He is the middle child of two teachers, Kadim and Naghada, who left war-torn Iraq in the 1990s before closing their eyes in the language class in Sweden. Their children were born in Sweden and raised in Linköping, a metro area of 165,000 with a large immigrant population.
They learned Swedish and English and embraced the local culture. At home they spoke Arabic and carried on family traditions that began in the north (mother’s side) and south (father’s side) of Iraq. His parents, he said, did not like to talk about the past.
Jeahze (pronounced Ja-haz) was classmates and teammates with Syrians, Afghans and Somalis — first generations of families who fled turmoil to provide better lives for themselves and their children.
“For me, it was the perfect mix,” Jeahze said. “We met people from everywhere.”
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His soccer career blossomed and he was invited to the Swedish youth national teams. It is not unusual for players from immigrant families to represent Sweden. The most famous is Zlatan Ibrahimovic, the superstar striker whose parents emigrated from Yugoslavia.
Jeahze’s Iraqi teammate Amir Al-Ammari followed a path similar to Jeahze’s, playing for Sweden’s under-19 squad before committing to Iraq, his father’s homeland.
Yahz is proud of his multicultural background and upbringing. In his heart, he said, “I feel both Swedish and Iraqi.”
“In my head, I’m from Iraq, but everything I learn is from Sweden: school, soccer, everything,” he continued. “I still see myself as Swedish. When people ask, I say that I was born here, but my parents come from Iraq.
Jeahze’s path to the Swedish senior national team took longer than he expected. Coaches told him he was close to a call-up, but after a few years, “I was close too long,” he said.
Iraqi soccer officials, aware of Jeahze’s roots, regularly reached out. In 2021, he committed to a program that, like the country, was decimated by war.
“Football is important in Sweden,” he said, “but when I play for Iraq, I see how much it means to the people.”
At the beginning of his Iraqi relationship, Yazhe thought that he had to prove himself both on the field and off the field. “It felt like maybe some of them think: ‘You’ve been lucky all your life in Sweden. Nothing will be easy for you here,'” he said. “I couldn’t do anything about it. Maybe they didn’t think I was as Iraqi as them.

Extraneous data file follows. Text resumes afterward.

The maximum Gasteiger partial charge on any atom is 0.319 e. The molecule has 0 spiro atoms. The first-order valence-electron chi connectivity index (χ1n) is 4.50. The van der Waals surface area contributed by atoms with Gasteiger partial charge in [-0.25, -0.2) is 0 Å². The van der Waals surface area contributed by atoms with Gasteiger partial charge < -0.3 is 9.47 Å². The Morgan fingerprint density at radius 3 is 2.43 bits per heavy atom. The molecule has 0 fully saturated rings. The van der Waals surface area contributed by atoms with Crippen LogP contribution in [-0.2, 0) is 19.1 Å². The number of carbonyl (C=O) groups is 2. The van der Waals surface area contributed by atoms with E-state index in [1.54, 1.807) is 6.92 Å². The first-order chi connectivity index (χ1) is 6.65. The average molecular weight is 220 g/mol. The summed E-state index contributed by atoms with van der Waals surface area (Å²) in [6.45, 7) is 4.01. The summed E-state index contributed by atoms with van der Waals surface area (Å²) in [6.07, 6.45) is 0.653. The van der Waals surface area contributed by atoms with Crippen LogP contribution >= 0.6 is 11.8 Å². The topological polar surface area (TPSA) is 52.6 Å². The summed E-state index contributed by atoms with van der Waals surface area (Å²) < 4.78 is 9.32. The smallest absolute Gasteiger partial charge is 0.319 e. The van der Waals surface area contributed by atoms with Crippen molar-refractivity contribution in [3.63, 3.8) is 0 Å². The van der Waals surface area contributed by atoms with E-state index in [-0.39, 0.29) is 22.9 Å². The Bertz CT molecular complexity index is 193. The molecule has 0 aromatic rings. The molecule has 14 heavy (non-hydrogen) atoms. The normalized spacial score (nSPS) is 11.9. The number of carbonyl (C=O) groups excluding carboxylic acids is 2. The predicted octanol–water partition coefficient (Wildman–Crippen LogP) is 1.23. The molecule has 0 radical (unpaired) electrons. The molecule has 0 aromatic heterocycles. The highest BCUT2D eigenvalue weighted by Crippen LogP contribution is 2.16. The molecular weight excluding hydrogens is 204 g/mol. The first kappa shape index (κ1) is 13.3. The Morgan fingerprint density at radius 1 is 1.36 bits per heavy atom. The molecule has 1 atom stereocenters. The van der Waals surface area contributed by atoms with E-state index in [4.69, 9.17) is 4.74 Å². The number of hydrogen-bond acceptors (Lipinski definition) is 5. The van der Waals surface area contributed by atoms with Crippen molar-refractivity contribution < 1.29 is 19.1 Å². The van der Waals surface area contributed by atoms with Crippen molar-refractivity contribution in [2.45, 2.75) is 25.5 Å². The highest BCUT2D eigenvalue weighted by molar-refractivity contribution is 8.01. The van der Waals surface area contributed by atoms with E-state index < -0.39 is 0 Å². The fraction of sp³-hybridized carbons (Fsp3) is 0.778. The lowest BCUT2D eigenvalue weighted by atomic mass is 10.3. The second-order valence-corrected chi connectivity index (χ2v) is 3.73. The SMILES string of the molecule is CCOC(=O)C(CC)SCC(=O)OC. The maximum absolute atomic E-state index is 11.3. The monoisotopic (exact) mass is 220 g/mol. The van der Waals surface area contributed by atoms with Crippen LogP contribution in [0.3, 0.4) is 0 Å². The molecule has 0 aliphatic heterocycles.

Jeahze started three 2022 World Cup qualifiers and came off the bench in the fourth. Intermittently banned by FIFA from playing home games due to security concerns, Iraq hosted most qualifiers in Qatar.
“The first game [against Syria]I was really proud, but if there were fans there, it would have been better,” he said. “I thought about my family and how proud they are.”
Iraq did not qualify, finishing fourth in a six-nation group in the final round of the Asian Confederation competition. The country’s only World Cup appearance was in 1986. Represented by the under-23 team, the Olympic team was a semi-finalist at the 2004 Summer Games in Athens.
This winter, Iraq hosted an international tournament for the first time in more than 40 years, and won the Arab Gulf Cup for the first time since 1988.
Before joining United, he played 2½ seasons for Hammarby, who finished third in the top division in 2022. Last summer, Jeahze seemed primed for a move to Scotland (Celtic) or Turkey (Besiktas). Chat stalled. In the fall, United initiated serious pursuit.
Assistant coach Pete Shuttleworth attended Hammarby matches and reported back to Rooney and the technical staff. United paid a transfer fee of an estimated $750,000 and signed him through 2025, with a club option for 2026.
“Pete thought he fit into our system,” coach Wayne Rooney said. “He is a very good footballer on the ball, very good left foot, comfortable attacking.”
In training camp, Jeahze was roomed with Icelandic midfielder Victor Palsson, who thanks to one season with a Swedish club, speaks Swedish. To ease Jeahze’s transition, Palsson participated with him in Swedish.
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Paulson is on his second MLS tour after playing for the New York Red Bulls in 2012. Until a few weeks ago, Jeahze had never been to the United States. When asked if he introduced Yehje to something new in America, Paulson demurred, “I’m currently trying to introduce him to lettuce, because he needs to fit in.”
Rooney placed heavy emphasis on fitness. Jeahze, who in DC’s system will need to run down the left flank and join the attack, is a little behind.
“I told him he needs to work on fitness. He knows it,” Rooney said. “We’re pushing him.”
With the season opener against Toronto FC 4½ weeks away, Jeahze understands he needs to make strides. United will play four matches in the Coachella Valley Invitational, starting Wednesday against Charlotte FC (a 90-minute game) and the Vancouver Whitecaps (45 minutes).
“When DC showed interest, I thought it could be good,” Jeahze said. “I made it here. I like it here. Now I have to continue working and show the club that they made the right decision.”